The universities I visited indicated that teaching students the most advanced knowledge and techniques is very likely to create high quality employment opportunities for graduates. Investment in knowledge to attract the best and brightest academic staff and students is paramount. They must invest in high quality research which is interdisciplinary, internationally relevant and makes a real-world difference.


2.   University research should support nation-based competencies



Image: Shutterstock

Most European nations have a strategic focus on industry development and research. At a government level there is an understanding of where a nation has high levels of competence in research and translation. The Catalonia region of Spain, for example have great strengths in life sciences and biomedical research and they direct resources to that end. Switzerland maintain high levels of capability in micro-engineering. This leads to considerable university research in the same field. This strategic focus can result in a nation’s entire innovation system working together effectively where all participants in the innovation system, including key researchers, students, industry and innovation centres, seek to create opportunities for collaboration.


3.   Research and technology can only succeed with industry collaboration



Photo: Jimmy Musto on Unsplash

At the heart of European research is an engagement and collaboration model. Engagements with small and medium enterprise is streamlined to ensure ease of access to commercial expertise and capital which is required to convert research into real world outcomes. Universities are seeking deep and long lasting collaborations with public and private corporations. They use framework agreements where principle based discussions on Intellectual Property and other legal questions are clarified early. It is critical to understand what is involved in creating a market based opportunity including how investment occurs and by whom, and how value is shared.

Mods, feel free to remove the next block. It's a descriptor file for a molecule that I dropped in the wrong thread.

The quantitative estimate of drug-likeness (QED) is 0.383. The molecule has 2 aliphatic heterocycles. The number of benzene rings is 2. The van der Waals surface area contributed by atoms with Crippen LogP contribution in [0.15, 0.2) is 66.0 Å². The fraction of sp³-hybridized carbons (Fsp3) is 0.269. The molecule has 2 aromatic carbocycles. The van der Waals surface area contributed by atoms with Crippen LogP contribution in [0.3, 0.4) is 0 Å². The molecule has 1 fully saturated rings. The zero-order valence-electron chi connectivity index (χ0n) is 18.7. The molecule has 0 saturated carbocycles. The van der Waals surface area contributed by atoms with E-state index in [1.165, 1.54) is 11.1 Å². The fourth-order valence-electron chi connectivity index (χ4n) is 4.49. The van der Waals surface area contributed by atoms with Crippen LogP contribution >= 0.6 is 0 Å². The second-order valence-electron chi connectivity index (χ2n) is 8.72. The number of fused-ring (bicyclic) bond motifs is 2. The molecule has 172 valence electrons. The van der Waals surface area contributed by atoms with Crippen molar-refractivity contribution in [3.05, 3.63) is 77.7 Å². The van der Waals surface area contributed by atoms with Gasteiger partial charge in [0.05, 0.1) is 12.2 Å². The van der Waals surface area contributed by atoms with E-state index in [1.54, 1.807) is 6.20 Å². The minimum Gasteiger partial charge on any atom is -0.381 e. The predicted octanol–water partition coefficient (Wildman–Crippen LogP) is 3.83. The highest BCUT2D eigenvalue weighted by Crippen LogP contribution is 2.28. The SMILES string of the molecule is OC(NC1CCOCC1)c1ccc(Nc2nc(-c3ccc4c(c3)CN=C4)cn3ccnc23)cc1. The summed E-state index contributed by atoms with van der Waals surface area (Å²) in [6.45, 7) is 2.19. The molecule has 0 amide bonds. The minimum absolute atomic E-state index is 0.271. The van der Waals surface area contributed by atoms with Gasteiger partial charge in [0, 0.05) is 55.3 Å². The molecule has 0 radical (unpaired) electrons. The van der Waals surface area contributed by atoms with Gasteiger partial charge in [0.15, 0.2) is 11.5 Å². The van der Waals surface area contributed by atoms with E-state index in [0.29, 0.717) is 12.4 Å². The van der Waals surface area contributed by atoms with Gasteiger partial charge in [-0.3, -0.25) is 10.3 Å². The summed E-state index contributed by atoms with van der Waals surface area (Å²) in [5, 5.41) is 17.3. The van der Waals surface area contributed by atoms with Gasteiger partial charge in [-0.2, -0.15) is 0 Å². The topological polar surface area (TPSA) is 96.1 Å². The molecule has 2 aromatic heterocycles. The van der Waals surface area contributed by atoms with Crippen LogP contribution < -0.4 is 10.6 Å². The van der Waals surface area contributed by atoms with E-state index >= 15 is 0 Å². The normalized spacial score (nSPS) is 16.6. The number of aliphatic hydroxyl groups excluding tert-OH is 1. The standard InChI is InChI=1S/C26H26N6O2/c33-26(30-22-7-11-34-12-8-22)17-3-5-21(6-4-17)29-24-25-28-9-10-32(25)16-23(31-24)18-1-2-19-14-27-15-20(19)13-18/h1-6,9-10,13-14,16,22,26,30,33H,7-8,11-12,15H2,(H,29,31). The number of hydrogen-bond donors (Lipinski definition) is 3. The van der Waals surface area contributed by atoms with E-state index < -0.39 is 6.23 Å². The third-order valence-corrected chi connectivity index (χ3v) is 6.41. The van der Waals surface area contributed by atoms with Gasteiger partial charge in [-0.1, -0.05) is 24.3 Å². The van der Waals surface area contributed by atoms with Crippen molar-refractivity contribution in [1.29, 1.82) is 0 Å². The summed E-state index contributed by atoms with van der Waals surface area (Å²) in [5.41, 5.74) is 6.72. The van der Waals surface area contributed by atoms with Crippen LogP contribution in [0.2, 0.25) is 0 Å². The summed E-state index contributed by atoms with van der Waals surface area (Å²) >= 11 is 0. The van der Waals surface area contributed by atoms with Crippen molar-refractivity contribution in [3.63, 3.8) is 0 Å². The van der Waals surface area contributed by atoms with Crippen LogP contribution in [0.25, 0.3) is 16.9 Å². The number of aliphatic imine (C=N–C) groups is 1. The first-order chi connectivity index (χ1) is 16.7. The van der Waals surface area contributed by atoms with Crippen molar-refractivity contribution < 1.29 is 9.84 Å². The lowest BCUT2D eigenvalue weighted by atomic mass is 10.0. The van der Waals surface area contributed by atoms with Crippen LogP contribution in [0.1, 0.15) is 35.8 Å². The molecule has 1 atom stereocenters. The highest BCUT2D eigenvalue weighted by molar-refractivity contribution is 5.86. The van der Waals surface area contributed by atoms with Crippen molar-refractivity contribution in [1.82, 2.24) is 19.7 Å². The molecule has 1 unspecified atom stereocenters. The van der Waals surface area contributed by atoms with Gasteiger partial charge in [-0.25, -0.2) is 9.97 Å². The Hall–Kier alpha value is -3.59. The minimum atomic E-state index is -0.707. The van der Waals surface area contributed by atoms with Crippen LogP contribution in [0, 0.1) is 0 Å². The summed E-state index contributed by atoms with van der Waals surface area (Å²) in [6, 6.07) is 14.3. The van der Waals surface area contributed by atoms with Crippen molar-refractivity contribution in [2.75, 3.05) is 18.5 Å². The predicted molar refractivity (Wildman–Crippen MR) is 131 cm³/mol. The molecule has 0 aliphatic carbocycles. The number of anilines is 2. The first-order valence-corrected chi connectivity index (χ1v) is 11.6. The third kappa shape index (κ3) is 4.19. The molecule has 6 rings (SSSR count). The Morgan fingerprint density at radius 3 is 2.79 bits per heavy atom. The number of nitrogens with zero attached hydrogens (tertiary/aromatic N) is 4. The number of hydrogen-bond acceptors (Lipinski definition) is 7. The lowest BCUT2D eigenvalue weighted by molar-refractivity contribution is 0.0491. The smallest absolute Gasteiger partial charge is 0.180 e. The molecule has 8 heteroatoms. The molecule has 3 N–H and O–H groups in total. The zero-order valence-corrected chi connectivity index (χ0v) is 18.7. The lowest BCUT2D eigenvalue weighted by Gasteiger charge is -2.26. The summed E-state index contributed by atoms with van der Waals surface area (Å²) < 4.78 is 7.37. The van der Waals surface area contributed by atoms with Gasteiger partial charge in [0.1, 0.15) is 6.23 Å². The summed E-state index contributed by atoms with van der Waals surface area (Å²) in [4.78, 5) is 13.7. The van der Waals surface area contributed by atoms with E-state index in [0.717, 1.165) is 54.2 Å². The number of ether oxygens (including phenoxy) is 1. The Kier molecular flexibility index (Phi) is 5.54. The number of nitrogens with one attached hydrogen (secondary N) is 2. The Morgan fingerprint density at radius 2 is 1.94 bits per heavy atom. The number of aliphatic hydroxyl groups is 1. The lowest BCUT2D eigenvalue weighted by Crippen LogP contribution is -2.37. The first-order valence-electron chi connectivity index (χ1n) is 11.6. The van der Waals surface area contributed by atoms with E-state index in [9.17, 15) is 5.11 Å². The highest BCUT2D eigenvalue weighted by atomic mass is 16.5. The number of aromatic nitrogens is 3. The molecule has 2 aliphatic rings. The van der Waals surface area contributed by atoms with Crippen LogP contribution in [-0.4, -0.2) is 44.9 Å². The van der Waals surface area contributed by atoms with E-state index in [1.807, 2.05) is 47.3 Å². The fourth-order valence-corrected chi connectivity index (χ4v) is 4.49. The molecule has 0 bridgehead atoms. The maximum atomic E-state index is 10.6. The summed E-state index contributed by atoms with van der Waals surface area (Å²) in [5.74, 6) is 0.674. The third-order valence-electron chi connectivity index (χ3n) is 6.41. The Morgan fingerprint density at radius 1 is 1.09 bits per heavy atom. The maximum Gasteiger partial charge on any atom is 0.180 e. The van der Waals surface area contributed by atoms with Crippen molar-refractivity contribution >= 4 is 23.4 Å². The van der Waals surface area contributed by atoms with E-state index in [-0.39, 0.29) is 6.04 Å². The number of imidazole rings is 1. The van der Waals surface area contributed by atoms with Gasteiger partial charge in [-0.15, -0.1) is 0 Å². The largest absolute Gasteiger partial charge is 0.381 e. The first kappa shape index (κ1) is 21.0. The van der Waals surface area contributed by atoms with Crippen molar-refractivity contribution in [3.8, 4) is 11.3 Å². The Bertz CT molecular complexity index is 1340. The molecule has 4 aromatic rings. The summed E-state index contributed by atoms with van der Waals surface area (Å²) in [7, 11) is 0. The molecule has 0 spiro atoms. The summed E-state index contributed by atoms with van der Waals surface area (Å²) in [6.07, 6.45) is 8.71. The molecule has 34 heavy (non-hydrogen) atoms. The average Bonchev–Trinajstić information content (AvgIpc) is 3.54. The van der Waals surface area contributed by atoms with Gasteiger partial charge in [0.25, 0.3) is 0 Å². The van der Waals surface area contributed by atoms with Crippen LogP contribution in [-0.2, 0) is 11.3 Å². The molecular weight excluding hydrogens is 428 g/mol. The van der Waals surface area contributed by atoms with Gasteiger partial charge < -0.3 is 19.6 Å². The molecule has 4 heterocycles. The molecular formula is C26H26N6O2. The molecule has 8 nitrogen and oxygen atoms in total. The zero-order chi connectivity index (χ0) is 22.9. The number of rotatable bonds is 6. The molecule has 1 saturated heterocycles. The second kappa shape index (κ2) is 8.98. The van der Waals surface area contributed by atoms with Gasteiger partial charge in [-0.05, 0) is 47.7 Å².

Universities do not wait for industry to come to them. These leading institutions proactively seek ways to collaborate and engage with industry. Marc Gruber told me that,


“Industry needs to be in tune with university research as innovation and technology accelerates. Working with EPFL is an opportunity for industry to enhance their success.”

4.   Speed of technology commercialisation is critically important



Photo: Viktor Kiryanov on Unsplash

Commercialising technology, founding new companies, raising capital and expanding new business must move quickly. Delaying the early stages of commercialisation will impact the long term success of the venture. For example, investors have many options for placing their investment funds. If universities cannot move quickly enough, investment funds may be redirected to alternative projects. Capital raising is a competitive space.


Leaders and others in private industry in Australia frequently ask,

“why does reaching agreement with a university on the terms of collaboration take so long?”

All universities are challenged to address this question. In part, the answer lies in a mismatch of expectations and cultures between private industry and universities. Spending time at the beginning of a relationship, and gaining an understanding of each other’s needs and objectives, can decrease the amount of time ultimately needed in the commercialisation chain.


5.   Technology parks in universities create a catalyst for innovation



Image: StartupStockPhotos from Pixabay